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IRIN Africa | West Africa | MALI | MALI: Nomadic lifestyle threatened by years of successive droughts | Children, Economy, Environment, Food Security | Focus
Sunday 18 December 2005
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MALI: Nomadic lifestyle threatened by years of successive droughts

[ This report does not necessarily reflect the views of the United Nations]


A Tamashek nomad hut, one of many scattered through central Gao

GAO, 17 Aug 2005 (IRIN) - When Tashcout Worra Kofan was young, she would gather together her small children, pack her thatched domed hut onto donkeys and together the family would trudge alongside their grazing sheep across the semi-desert of eastern Mali.

But last year's drought killed the last of her herd and with them the nomadic lifestyle that she had always known.

She still lives in the traditional portable hut of the Tamashek nomads, but nowadays it's static and never moves from Gao, the main town in the region, a dusty trading post near the Niger border.

A piece of USAID embossed cardboard and an old piece of bed frame have been incorporated, adding a tatty permanence to the structure.

"Before, when there were lots of animals we would move with them. But the animals all died and I had to come to Gao to find a means to live," explained Tashcout.

"It was during the dry season that they would die. Each year we lost more," said Tashcout, who raised five children in the arid desert plains, north of Gao.

She is now a stocky grandmother with big rough hands, whose grey hair is gathered together in the traditional three twists, one on her forehead and one over each ear.

"When I married my husband," she reminisced, "we had 30 sheep and two donkeys. Then the sheep had children too so we ended up with 40 sheep," she said, beaming.

Tashcout Worra Kofan, as the sun sets over her once mobile hut in Gao

"That was the best time. I was young and I was very happy," said Tashcout taking a break from sweeping the earth outside her hut as the sun sets, taking it with it the blazing heat.

"But as the animals died, life became tougher and even finding enough to eat became impossible," she shrugged.

Across West Africa, more and more nomad families have been forced to give up their traditional lifestyle as years of successive drought have decimated valuable herds.

Now Tashcout, a widower, lives with one of her daughters and some grandchildren. No one has a job.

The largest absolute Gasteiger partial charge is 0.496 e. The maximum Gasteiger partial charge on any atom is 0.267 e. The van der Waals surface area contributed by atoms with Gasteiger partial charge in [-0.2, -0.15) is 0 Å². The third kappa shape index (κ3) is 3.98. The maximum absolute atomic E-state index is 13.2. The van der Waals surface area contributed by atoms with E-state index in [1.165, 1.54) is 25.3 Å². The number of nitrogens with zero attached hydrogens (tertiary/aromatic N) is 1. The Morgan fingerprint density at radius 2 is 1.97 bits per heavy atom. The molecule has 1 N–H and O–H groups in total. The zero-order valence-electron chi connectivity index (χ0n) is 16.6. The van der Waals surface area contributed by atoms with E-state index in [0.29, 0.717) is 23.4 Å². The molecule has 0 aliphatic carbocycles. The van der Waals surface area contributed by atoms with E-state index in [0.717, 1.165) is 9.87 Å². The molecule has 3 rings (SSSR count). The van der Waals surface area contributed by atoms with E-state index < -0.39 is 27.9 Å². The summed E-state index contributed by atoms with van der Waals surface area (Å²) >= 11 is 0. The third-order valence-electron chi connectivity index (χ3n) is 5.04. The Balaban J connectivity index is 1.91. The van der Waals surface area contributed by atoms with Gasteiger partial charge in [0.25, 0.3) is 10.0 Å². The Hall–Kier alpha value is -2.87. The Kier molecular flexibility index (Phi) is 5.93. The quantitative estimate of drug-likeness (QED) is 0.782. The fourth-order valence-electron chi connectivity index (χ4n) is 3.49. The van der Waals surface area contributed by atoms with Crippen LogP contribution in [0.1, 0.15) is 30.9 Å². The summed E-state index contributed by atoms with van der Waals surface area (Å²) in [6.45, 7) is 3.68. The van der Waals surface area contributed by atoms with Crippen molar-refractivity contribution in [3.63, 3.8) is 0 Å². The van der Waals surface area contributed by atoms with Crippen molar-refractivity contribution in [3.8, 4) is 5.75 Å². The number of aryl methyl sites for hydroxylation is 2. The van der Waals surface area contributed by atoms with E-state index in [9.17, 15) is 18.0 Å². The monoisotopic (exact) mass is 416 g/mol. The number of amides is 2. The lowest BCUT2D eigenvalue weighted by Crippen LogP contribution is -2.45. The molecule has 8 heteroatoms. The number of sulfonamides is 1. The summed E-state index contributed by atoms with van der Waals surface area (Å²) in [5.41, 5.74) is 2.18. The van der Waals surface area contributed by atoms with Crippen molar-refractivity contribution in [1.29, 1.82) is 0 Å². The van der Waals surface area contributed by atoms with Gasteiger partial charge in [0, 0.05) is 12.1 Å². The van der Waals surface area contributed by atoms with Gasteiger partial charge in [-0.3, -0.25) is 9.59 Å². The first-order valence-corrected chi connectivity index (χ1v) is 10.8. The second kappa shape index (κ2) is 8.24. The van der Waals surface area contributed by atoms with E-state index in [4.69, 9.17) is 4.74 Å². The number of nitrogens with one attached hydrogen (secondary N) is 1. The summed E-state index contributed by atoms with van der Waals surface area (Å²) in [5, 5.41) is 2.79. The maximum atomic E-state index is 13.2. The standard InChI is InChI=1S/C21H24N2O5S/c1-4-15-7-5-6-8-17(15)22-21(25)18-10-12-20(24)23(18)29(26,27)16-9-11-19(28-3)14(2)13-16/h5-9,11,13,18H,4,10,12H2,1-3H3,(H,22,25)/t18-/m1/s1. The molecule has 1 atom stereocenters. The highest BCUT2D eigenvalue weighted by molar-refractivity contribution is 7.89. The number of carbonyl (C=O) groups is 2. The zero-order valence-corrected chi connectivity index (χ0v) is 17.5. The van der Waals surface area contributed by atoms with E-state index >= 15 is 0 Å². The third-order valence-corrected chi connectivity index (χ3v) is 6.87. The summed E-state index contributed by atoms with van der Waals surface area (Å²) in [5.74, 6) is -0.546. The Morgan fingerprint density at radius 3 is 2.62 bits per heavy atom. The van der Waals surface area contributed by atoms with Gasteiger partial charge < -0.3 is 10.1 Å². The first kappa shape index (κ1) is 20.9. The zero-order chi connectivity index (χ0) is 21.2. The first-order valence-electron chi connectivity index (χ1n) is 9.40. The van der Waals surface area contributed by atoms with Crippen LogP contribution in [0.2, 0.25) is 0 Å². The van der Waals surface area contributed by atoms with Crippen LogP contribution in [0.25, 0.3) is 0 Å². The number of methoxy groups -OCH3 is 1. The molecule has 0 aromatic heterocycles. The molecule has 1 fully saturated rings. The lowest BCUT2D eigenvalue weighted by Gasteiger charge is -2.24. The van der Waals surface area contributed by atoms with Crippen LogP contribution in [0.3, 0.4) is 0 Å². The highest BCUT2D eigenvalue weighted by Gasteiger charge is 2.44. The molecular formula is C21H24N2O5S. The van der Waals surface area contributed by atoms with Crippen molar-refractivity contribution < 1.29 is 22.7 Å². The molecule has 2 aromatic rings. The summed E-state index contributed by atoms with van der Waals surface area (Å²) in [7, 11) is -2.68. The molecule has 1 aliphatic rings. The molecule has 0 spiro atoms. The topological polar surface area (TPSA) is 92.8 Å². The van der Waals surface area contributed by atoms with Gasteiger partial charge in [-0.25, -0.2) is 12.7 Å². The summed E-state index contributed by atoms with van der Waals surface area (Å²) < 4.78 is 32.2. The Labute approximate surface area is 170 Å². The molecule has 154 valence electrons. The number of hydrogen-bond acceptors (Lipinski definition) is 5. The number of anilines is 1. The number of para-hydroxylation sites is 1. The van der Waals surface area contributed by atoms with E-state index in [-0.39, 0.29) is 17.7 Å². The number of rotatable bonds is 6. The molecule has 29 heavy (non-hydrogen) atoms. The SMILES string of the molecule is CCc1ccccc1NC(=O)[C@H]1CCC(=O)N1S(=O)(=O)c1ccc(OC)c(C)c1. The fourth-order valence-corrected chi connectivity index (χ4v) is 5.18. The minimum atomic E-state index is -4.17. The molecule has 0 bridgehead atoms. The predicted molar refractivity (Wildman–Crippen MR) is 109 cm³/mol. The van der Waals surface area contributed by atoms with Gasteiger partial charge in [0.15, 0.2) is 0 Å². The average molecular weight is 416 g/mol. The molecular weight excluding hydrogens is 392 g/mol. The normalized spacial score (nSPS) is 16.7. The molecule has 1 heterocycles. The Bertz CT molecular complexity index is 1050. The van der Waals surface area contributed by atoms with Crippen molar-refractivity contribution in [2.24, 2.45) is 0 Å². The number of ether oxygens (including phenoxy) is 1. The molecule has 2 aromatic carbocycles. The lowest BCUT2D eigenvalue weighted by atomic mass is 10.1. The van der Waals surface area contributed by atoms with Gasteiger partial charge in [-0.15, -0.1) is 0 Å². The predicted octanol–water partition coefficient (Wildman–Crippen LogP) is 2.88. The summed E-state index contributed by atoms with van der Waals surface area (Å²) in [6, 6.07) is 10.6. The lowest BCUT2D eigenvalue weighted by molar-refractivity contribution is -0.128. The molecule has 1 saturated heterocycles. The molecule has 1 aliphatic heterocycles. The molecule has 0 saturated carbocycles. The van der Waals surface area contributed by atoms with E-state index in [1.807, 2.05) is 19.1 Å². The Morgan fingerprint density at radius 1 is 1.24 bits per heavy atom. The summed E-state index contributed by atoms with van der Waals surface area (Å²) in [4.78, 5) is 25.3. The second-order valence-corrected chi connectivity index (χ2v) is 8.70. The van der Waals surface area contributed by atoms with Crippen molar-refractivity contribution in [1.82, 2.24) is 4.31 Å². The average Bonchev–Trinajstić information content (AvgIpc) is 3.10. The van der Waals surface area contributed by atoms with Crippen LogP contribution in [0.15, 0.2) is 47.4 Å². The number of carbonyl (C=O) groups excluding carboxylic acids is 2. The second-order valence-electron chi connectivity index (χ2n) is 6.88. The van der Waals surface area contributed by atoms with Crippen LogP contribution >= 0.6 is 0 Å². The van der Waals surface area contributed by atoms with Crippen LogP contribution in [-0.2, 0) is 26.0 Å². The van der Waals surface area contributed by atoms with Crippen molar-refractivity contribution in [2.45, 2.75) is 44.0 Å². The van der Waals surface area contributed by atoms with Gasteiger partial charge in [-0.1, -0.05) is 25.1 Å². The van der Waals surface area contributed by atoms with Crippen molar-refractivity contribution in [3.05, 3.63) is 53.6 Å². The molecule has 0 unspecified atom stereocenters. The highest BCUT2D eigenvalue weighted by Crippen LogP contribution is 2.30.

Tashcout goes out very morning and sweeps other people's doorsteps in the hope of getting a small coin. Or she'll laboriously pound millet, if she's given some in return.

Comparisons with the history's big droughts

Last year's drought combined with the worst infestation of locusts seen in the region for 15 years, has prompted comparisons to the conditions that followed the great droughts of the 70s and 80s.

"The situation is certainly more severe than we have seen for five years. People are likening the situation to 1973 and 1985," said Mohamed Ould Mahmoud, the country director in Mali for the UK-based charity Oxfam.

In the Tamashek village of Marsi, nearly 100 km south of Gao and 80 km away from a tarmac road, Mohammed A'hmed Ag Moya says that his herd, which he inherited from his father, has never recovered to pre-1985 levels.

Drought not only kills off the beasts but also forces herders to sell skinny animals, often at knock-down prices, so that they can buy food.

"When there's no rain there's nothing to eat and we have to sell our animals to sustain ourselves until the rains arrive," said Mohammed who is grateful that he managed to get through the year with five goats and one camel to his name.

Mahmoud Abdullayi, left, chief of Marsi

According to Christophe Breyne, the technical coordinator for French NGO Action Contre la Faim, the rains that have brought a flush of green to the plains around Marsi are enabling animals to recover weight, health and even reproduce.

"But if the rains stop, next year will be harder than this..... We need to remain vigilant," Breyne said.

The rainy season ends in September and the first harvests will follow soon after. But in Marsi, where there is no electricity, no clinic and only a religious school where children learn to recite the Koran, there is the sense that each year is getting harder than the last.

"Life for my father was easier than for me," said Mahmoud Abdullayi, the village chief.

"But for my children, I don't know. If I have a child that becomes a judge in New York perhaps life will get better."


 Theme(s) Children
Other recent MALI reports:

Yellow fever epidemic in Kayes,  11/Nov/05

Union sends warning with one-day strike,  19/Sep/05

No famine, but a perennial problem of poverty,  15/Aug/05

Children hardest hit by crisis that leaves 1.1 million hungry,  10/Aug/05

Desert blooms with first rains but hunger continues,  8/Aug/05

Other recent Children reports:

PAKISTAN: Acute respiratory infections increasing among quake survivors, 16/Dec/05

WEST AFRICA: IRIN-WA Weekly Round-up 308 covering 10-16 December 2005, 16/Dec/05

COTE D IVOIRE: War brings easy profits for some, hardship for others, 15/Dec/05

MIDDLE EAST: “Invisible” children suffering from neglect, says UNICEF, 15/Dec/05

SOMALIA: Primary attendance lowest in the world - UNICEF, 15/Dec/05

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